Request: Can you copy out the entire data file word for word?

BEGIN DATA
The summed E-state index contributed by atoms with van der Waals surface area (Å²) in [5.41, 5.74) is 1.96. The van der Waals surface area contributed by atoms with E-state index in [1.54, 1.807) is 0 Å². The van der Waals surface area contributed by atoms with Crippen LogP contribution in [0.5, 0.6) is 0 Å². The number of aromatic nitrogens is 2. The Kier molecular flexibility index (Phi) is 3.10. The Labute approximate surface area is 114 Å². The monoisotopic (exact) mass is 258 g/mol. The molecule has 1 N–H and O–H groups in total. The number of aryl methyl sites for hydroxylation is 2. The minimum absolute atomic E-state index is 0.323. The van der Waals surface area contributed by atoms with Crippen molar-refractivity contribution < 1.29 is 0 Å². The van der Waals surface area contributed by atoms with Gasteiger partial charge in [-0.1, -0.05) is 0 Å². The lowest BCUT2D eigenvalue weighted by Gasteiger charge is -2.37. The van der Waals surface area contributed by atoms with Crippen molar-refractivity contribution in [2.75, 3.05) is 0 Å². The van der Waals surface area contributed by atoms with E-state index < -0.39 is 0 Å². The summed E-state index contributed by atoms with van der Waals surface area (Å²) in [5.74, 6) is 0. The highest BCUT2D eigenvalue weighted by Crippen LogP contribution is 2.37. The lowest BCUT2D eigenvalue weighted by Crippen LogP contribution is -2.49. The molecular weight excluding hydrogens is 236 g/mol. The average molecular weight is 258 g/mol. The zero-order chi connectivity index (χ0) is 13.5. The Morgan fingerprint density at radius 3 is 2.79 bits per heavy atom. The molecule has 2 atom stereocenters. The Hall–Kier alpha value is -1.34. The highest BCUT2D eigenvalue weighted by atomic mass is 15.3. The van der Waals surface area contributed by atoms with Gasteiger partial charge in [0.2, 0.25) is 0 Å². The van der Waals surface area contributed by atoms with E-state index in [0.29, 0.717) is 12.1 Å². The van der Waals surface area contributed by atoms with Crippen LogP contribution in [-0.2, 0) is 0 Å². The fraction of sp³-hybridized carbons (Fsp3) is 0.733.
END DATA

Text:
The summed E-state index contributed by atoms with van der Waals surface area (Å²) in [5.41, 5.74) is 1.96. The van der Waals surface area contributed by atoms with E-state index in [1.54, 1.807) is 0 Å². The van der Waals surface area contributed by atoms with Crippen LogP contribution in [0.5, 0.6) is 0 Å². The number of aromatic nitrogens is 2. The Kier molecular flexibility index (Phi) is 3.10. The Labute approximate surface area is 114 Å². The monoisotopic (exact) mass is 258 g/mol. The molecule has 1 N–H and O–H groups in total. The number of aryl methyl sites for hydroxylation is 2. The minimum absolute atomic E-state index is 0.323. The van der Waals surface area contributed by atoms with Crippen molar-refractivity contribution < 1.29 is 0 Å². The van der Waals surface area contributed by atoms with Gasteiger partial charge in [-0.1, -0.05) is 0 Å². The lowest BCUT2D eigenvalue weighted by Gasteiger charge is -2.37. The van der Waals surface area contributed by atoms with Crippen molar-refractivity contribution in [2.75, 3.05) is 0 Å². The van der Waals surface area contributed by atoms with E-state index < -0.39 is 0 Å². The summed E-state index contributed by atoms with van der Waals surface area (Å²) in [5.74, 6) is 0. The highest BCUT2D eigenvalue weighted by Crippen LogP contribution is 2.37. The lowest BCUT2D eigenvalue weighted by Crippen LogP contribution is -2.49. The molecular weight excluding hydrogens is 236 g/mol. The average molecular weight is 258 g/mol. The zero-order chi connectivity index (χ0) is 13.5. The Morgan fingerprint density at radius 3 is 2.79 bits per heavy atom. The molecule has 2 atom stereocenters. The Hall–Kier alpha value is -1.34. The highest BCUT2D eigenvalue weighted by atomic mass is 15.3. The van der Waals surface area contributed by atoms with Gasteiger partial charge in [0.2, 0.25) is 0 Å². The van der Waals surface area contributed by atoms with E-state index in [0.29, 0.717) is 12.1 Å². The van der Waals surface area contributed by atoms with Crippen LogP contribution in [-0.2, 0) is 0 Å². The fraction of sp³-hybridized carbons (Fsp3) is 0.733.